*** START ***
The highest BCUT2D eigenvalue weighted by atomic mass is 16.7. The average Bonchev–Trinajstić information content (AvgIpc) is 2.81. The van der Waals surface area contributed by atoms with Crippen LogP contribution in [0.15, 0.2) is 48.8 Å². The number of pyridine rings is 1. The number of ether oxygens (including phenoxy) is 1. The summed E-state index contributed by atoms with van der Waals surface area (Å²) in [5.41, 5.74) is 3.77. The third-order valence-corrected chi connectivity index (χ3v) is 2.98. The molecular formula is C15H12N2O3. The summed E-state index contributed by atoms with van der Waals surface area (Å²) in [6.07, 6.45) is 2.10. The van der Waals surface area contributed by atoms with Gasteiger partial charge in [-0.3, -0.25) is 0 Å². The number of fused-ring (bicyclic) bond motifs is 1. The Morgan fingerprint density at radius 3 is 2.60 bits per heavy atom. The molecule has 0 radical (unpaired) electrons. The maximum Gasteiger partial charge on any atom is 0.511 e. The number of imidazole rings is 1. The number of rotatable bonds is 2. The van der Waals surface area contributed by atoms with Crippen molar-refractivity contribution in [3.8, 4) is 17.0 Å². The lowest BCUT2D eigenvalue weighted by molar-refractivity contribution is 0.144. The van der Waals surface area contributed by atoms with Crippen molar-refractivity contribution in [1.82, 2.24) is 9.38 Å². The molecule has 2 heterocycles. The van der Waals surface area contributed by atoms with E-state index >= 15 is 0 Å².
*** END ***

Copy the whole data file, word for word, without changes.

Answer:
The highest BCUT2D eigenvalue weighted by atomic mass is 16.7. The average Bonchev–Trinajstić information content (AvgIpc) is 2.81. The van der Waals surface area contributed by atoms with Crippen LogP contribution in [0.15, 0.2) is 48.8 Å². The number of pyridine rings is 1. The number of ether oxygens (including phenoxy) is 1. The summed E-state index contributed by atoms with van der Waals surface area (Å²) in [5.41, 5.74) is 3.77. The third-order valence-corrected chi connectivity index (χ3v) is 2.98. The molecular formula is C15H12N2O3. The summed E-state index contributed by atoms with van der Waals surface area (Å²) in [6.07, 6.45) is 2.10. The van der Waals surface area contributed by atoms with Gasteiger partial charge in [-0.3, -0.25) is 0 Å². The number of fused-ring (bicyclic) bond motifs is 1. The Morgan fingerprint density at radius 3 is 2.60 bits per heavy atom. The molecule has 0 radical (unpaired) electrons. The maximum Gasteiger partial charge on any atom is 0.511 e. The number of imidazole rings is 1. The number of rotatable bonds is 2. The van der Waals surface area contributed by atoms with Crippen molar-refractivity contribution in [3.8, 4) is 17.0 Å². The lowest BCUT2D eigenvalue weighted by molar-refractivity contribution is 0.144. The van der Waals surface area contributed by atoms with Crippen molar-refractivity contribution in [1.82, 2.24) is 9.38 Å². The molecule has 2 heterocycles. The van der Waals surface area contributed by atoms with E-state index >= 15 is 0 Å².